portishead in town, heads up atp fest then two dates at the hammerstein this week

 

“As radical reinventions go, Third is surprisingly natural. You can credit Gibbons as the familiarizing factor: She possesses a voice that seems impossible to shackle to just one musical setting, even if it already sounds perfectly at home in brooding downtempo ambience. As the most recognizable component of the group, she has the most established stylistic tendencies– subtle quivers, an ability to go from hushed to piercing without laboring over the transition, an aching timbre that expresses anxious vulnerability better than nearly any other singer– and she slips back into them comfortably when she needs to.

 

But it’s also a style that works in more contexts than we’ve previously heard, something she hinted at with Rustin Man on 2002’s folk and jazz-influenced Out of Season, and Third is the culmination of this. Pitted against the jarring mechanical stop-starts of first single “Machine Gun” or the chase-scene-paced opener “Silence”, Gibbons sounds like both a defiant accuser and someone clinging on for dear life. Quieter numbers, like the slow-build electronic ballad “The Rip” or the softer moments of the cabaret highwire act “Hunter”, highlight the fragility in her voice. And since almost every song on Third addresses some sort of emotional or mental helplessness– typically a deep and profound sense of loss and isolation– it’s almost as though this shift in sonic identity is there to mask the fact that this is an incredibly bleak record lyrically. Gibbons’ wounded tone can take commonplace-on-paper sentiments (“I’d like to laugh at what you said but I just can’t find a smile”; “I can’t deny what I’ve become/ I’m just emotionally undone”) and give them a kind of pathos that’s almost uncomfortably voyeuristic to listen to.

 

As for how the music itself has changed, long story short: Third is a psychedelic rock album. It opens with a rhythm that’s nearly twice as fast as almost everything else Portishead have done, the percussion on most of the songs is frequently muffled or buried under layers of noise and sometimes just stops short of being non-existent (though it’s heavy and propulsive when it does make itself known), and their keyboards and strings have graduated from relaxed tension into dissonant rumbles and shrieks. There’s a brief acoustic folk song (“Deep Water”), an abrasive and jittery electro-industrial number (“Machine Gun”), free jazz horns (“Magic Doors”), analog freakouts from the United States of America-fueled early days of electronic psych (“The Rip”), and a song that sounds a bit like Clinic’s droning, rhythmically dense garage-kraut, except somehow spookier (“We Carry On”). Portishead as you previously knew them are represented, barely, by the last song on the album– the sleepwalk-paced, David Axelrod-esque “Threads”– and even then, its intermittently fuzzed-out tension-and-release dynamic would’ve made it one of the harshest-sounding songs on Dummy or Portishead.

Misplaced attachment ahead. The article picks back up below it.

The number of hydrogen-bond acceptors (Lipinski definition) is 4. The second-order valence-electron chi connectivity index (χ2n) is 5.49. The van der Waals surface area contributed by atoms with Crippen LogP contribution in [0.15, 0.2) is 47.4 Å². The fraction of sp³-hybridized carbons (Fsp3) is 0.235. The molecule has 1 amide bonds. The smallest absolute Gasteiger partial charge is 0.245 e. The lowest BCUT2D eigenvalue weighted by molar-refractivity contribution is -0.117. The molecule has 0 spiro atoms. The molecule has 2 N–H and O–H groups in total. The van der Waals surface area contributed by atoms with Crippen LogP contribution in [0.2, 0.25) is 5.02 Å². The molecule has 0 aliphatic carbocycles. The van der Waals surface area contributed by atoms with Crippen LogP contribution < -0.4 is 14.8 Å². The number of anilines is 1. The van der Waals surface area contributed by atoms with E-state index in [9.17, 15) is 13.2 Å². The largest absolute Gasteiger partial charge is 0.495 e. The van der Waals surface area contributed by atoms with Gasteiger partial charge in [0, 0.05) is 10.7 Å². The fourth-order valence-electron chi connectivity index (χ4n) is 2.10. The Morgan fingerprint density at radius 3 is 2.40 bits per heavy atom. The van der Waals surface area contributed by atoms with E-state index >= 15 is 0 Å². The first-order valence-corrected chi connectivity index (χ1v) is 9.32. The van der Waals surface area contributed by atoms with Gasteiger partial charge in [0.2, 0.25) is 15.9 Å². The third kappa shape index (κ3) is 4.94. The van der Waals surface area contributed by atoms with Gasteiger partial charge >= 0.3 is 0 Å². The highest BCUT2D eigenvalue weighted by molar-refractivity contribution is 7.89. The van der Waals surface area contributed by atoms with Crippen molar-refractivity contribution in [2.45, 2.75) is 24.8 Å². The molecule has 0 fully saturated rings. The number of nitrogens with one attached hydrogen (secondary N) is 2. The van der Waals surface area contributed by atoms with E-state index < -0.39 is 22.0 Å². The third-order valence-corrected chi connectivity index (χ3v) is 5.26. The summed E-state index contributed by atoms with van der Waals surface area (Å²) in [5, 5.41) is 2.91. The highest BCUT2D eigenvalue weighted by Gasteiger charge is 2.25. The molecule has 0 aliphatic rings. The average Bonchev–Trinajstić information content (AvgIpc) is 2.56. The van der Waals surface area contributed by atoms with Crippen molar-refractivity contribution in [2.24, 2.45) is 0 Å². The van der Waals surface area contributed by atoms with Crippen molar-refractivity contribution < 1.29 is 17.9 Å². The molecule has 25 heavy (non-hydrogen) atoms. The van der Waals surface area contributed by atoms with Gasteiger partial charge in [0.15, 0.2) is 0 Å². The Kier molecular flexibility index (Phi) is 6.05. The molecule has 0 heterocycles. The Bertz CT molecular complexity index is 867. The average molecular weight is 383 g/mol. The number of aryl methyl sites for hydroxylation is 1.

You could say that this would be unrecognizable as a Portishead album without Gibbons’ voice, and you’d be sort of right; guitarist and contributing songwriter Adrian Utley mentioned in a recent New York Times article that one of the rules they set for Third was that they couldn’t fall back on any instruments– or even any trademark sounds– that they’d used on previous albums. But their style here isn’t particularly out of character, comparatively experimental as it is; Utley’s guitar still twangs sharply when it’s not doing things like interjecting “Iron Man” growls in “Hunter” or splintering into Syd Barrett-isms at the coda of “Small”, and the melodic identity that he and Geoff Barrow built on a foundation of minor keys and sinister grandeur still holds sway. In the terms of a group that was frequently lumped in with film composers as much as Bristol axis peers, Portishead’s Euro-cool John Barry intrigue has been pushed into the disquieting territory of John Carpenter’s compositions and Bernard Herrmann’s Alfred Hitchcock scores.” from nate patrin’s review for pitchfork

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